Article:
4 Free Mac OS X Utilities That All Mac Users Should Have

Jan 1, 2014 - 26 Comments

Must have free Mac utilities

Mac OS X may come with plenty of great apps and utilities to get you started, but there are a few incredibly helpful utilities that are either missing or could be improved.

That’s what we’re focusing on here, with four of the most helpful third party utilities for Mac OS that everyone should have on their Mac, or at least review and consider. Best of all? They’re all free utilities!

We’re recommending a simple cloud document storage solution, an excellent archive manager, a clipboard manager, and a tool that makes removing apps a bit easier and more thorough. As usual, be sure to chime in with your own favorites and suggestions in the comments. Ok let’s get to it, the four great third party Mac utilities are….

1: Dropbox – Cloud File Storage & Sharing

Dropbox in Mac OS X

Dropbox is a cloud file storage and sharing app that integrates seamlessly into the Mac OS X Finder. You’ll get a folder called “Dropbox” where anything dragged into that folder gets stored securely in the cloud… if you have DropBox on another Mac (or iOS device, Windows, Linux PC), those files will instantly appear in the Dropbox folder on those computers too. Want to share one of those files with someone else? Just use the DropBox menu bar item to select the file and choose “Share Link” to get a URL you can send to someone else.

Why doesn’t Mac OS X and iOS have a built-in Dropbox like feature as part of iCloud? Nobody knows, but just about everyone wishes Apple would include the cloud syncing and sharing ability natively, without resorting to unsupported tweaks or third party applications. Whether or not the Mac will ever have such a native feature is a big unknown, but Dropbox is a truly great app with complete cross-platform support that excels at simplified cloud storage.

Update: Note that iCloud Drive is a recent addition to MacOS and iOS that has some similarities to DropBox

2: The Unarchiver – Decompress Any Archive Format

Unarchiver decompresses anything

Mac OS X comes with an effective unzipping app that can handle a variety of archive formats, but once you start hitting the more obscure compression formats like rar and 7z you’ll find it to be inadequate. That’s why every Mac user should get The Unarchiver, it’s free and will handle just about any conceivable archive format with ease.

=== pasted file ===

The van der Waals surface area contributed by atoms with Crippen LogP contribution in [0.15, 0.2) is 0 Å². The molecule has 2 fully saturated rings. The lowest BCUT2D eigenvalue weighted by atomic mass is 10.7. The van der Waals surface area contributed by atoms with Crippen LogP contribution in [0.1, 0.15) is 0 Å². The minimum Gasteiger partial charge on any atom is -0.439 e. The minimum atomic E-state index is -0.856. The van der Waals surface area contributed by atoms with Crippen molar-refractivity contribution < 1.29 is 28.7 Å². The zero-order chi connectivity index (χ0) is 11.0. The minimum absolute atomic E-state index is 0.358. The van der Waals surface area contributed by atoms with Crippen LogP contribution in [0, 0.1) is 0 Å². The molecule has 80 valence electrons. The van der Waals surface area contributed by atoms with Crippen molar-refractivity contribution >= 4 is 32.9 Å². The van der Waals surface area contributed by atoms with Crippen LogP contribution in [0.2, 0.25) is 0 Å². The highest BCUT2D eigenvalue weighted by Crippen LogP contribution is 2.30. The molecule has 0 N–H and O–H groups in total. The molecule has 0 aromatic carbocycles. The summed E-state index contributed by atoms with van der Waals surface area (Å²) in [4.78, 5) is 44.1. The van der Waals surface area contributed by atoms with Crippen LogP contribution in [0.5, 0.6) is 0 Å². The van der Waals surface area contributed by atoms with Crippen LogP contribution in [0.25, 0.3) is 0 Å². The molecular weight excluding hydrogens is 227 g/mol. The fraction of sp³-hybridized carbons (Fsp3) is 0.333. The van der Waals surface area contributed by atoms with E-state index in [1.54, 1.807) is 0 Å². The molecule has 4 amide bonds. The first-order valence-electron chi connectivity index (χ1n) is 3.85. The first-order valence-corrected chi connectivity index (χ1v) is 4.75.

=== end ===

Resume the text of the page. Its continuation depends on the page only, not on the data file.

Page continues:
Having The Unarchiver installed basically means never wondering “how do I open this archive I downloaded?” again.

3: AppCleaner – Advanced Application Uninstaller

AppCleaner deletes residual app stuff

Uninstalling Mac apps can typically be done simply by deleting the respective app from the /Applications/ folder, and that works for many apps. But, that doesn’t necessarily remove every single file associated with the app. That’s where AppCleaner comes in. You drag and drop an application into AppCleaner, let it search for all files associated with an app, then choose the “Delete” option to do a thorough uninstall of the app.

AppCleaner is so handy at cleaning up residual app messes and leftover junk that it should become the default method of how apps are uninstalled from Mac OS X. Easily a must-have utility, and it still holds ourrecommendation.

4: ClipMenu – Clipboard History Manager

ClipMenu clipboard history manager

Everyone relies on copy and paste, but there’s only one primary clipboard buffer in Mac OS X (well, two if you count the hidden terminal-centric cut option). Enter ClipMenu, a clipboard manager that stores a history of all files copied into the clipboard for easy and rapid retrieval when needed in the future. Think of this as an endless copy & paste buffer that resides in the menubar.

ClipMenu is so helpful for productivity gains that once you get accustomed to using it, you’ll wonder how you possibly lived without it. Longtime readers will recall that we discussed this one here some time ago, and it’s just as great now as it was then.